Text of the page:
“Not by the press. And maybe not by fans who look and go, ‘Why would you go there?’ And since they haven’t been there, they don’t have any idea why anyone would go there. But that’s not true in the league, it’s not true with agents, it’s not true with players. There may be some players that are looking for something they can’t get here, I’m not saying that. The one thing that we try to let everyone know is that we’re about basketball here. In other words, if you come here our whole focus is going to be on the kind of basketball surrounding your end, the place you play, the things we have around the team, the medical team. All of those things that are important to a basketball team we try to emphasize here.
“We’re a small-market team so we can’t go out and throw gigantic dollars at free agents, and we know that. We try to … go through the draft, get players that we think can get better. And then we do extend ourself to sign them. But normally when we do that, that’s because we’re winning games and when you’re winning games, you’re money is good.
“And also in the free-agent market, as I said before, we try to go out and see players who fit in with what we’ve got and can maybe be a better player with us than they can be with some other team. And on top of that, you’ve got to add player development into it because if you get these young players, there are not going to be terrific players right away. But if you can get them and teach them how to be a pro player, then you get surprises. You get a lot of surprises of how much better they can get.”
On whether the Pacers’ issues over the second half of last season were overblown:
“I think the issues are overblown in the sense that we have such a perfect team in many ways. That if anything goes wrong, then … it becomes bigger than it really is. So I don’t think we were really concerned over the long haul about whatever was going on.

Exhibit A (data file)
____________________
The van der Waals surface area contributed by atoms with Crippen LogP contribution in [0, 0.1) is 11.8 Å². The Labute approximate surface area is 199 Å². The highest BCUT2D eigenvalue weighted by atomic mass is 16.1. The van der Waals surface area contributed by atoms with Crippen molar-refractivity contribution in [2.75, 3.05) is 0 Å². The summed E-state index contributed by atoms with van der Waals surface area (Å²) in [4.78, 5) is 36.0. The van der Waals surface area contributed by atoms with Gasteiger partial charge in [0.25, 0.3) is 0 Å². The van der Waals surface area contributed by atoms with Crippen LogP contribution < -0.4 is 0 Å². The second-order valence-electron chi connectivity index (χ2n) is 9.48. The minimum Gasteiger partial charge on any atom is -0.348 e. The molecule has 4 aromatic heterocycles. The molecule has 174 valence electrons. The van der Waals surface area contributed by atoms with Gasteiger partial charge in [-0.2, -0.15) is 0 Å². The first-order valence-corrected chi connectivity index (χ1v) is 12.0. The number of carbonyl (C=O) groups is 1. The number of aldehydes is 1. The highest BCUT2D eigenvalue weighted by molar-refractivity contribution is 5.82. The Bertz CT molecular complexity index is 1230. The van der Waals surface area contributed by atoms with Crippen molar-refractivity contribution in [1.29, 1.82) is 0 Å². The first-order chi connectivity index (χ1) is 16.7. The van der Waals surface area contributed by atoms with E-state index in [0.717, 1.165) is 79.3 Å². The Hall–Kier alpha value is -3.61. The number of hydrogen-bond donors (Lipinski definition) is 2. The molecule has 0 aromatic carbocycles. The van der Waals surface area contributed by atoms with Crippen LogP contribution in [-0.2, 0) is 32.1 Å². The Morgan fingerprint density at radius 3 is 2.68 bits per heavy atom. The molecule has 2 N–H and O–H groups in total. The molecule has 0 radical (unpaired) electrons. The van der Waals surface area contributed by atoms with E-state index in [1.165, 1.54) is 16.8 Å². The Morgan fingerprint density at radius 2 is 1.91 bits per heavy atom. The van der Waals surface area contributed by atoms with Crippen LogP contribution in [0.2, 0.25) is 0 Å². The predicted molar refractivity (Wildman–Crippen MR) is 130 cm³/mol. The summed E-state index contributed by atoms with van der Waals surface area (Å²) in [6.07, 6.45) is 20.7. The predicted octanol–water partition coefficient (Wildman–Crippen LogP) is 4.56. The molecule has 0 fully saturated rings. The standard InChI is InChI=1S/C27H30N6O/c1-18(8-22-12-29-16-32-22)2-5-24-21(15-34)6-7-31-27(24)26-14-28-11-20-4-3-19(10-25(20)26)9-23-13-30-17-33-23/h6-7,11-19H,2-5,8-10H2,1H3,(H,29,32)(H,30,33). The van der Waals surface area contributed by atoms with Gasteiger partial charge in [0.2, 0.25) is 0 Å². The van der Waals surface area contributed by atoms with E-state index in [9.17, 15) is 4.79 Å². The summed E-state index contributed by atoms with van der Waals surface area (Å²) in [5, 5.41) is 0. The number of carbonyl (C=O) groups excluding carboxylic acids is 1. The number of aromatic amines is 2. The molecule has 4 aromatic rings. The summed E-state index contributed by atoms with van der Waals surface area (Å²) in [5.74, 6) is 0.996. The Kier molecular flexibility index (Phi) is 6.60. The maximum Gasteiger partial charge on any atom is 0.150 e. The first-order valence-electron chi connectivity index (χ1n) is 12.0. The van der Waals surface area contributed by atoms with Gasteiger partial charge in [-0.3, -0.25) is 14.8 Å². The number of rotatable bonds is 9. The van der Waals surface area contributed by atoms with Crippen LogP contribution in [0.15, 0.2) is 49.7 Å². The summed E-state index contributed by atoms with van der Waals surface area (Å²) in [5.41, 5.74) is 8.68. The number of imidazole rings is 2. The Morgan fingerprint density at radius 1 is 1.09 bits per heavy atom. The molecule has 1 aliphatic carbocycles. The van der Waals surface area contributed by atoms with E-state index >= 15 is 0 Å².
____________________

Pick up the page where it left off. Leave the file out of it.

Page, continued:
“Personally, I think it was just a case that we got out so fast, our record was so good, and our players had never been in that position before, that we became a little lackadaisical, a little overconfident in our ability to win games without really going back to playing like a team, playing at 100 percent and playing great defense. So we were coasting in some games – and we won those games. So then, when that happened, then our play seemed to come down for a while.
“I think our players tried to get it back right before the season ended and I think to a degree they did. But when you do that, you’re not going to be as good as if you kept getting better every day leading into the playoffs. I think we suffered for it. I think our players, and coaches, and everyone in the front office understands what happened. I don’t think it’s a monumental thing. I think we just need to go back to what we are, and if we do that we’ll be a real good team.”
On what was Roy Hibbert’s issue:
“I really don’t know. … The one thing I don’t do with Roy is focus on his scoring because his value, his supreme value to us is protecting the rim, getting rebounds, and doing big man things. He can score and if you get him the ball, he will score. But there were many games he didn’t get the ball or it was hard for him to get the ball, and then when he got it he didn’t do what he wanted to do with the ball so I think he kind of lost confidence or something and went through a period where he wasn’t what he normally would be.
“He did the same thing the year before but then realized his value to the team wasn’t to be judged in points, and even number of rebounds in some sense. It’s just his presence on the floor and his ability to change shots that really helps our team.”
Listen to the audio below: